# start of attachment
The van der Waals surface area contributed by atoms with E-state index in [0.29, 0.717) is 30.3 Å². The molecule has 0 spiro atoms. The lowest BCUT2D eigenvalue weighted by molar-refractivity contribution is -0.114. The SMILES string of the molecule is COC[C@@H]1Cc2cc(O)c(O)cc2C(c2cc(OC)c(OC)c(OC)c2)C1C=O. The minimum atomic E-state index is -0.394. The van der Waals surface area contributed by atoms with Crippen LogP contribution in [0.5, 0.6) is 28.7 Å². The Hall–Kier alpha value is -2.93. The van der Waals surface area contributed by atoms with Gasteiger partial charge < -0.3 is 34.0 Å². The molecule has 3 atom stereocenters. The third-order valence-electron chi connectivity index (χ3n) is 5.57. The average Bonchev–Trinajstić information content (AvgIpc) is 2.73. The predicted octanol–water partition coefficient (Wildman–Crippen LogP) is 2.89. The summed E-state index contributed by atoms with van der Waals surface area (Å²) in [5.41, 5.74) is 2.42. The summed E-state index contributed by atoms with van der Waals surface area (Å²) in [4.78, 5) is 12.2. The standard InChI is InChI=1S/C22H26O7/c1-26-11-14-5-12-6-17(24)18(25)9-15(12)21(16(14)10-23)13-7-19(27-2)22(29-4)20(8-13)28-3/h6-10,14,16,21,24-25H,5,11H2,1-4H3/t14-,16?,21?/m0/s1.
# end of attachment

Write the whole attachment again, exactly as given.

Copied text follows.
The van der Waals surface area contributed by atoms with E-state index in [0.29, 0.717) is 30.3 Å². The molecule has 0 spiro atoms. The lowest BCUT2D eigenvalue weighted by molar-refractivity contribution is -0.114. The SMILES string of the molecule is COC[C@@H]1Cc2cc(O)c(O)cc2C(c2cc(OC)c(OC)c(OC)c2)C1C=O. The minimum atomic E-state index is -0.394. The van der Waals surface area contributed by atoms with Crippen LogP contribution in [0.5, 0.6) is 28.7 Å². The Hall–Kier alpha value is -2.93. The van der Waals surface area contributed by atoms with Gasteiger partial charge < -0.3 is 34.0 Å². The molecule has 3 atom stereocenters. The third-order valence-electron chi connectivity index (χ3n) is 5.57. The average Bonchev–Trinajstić information content (AvgIpc) is 2.73. The predicted octanol–water partition coefficient (Wildman–Crippen LogP) is 2.89. The summed E-state index contributed by atoms with van der Waals surface area (Å²) in [5.41, 5.74) is 2.42. The summed E-state index contributed by atoms with van der Waals surface area (Å²) in [4.78, 5) is 12.2. The standard InChI is InChI=1S/C22H26O7/c1-26-11-14-5-12-6-17(24)18(25)9-15(12)21(16(14)10-23)13-7-19(27-2)22(29-4)20(8-13)28-3/h6-10,14,16,21,24-25H,5,11H2,1-4H3/t14-,16?,21?/m0/s1.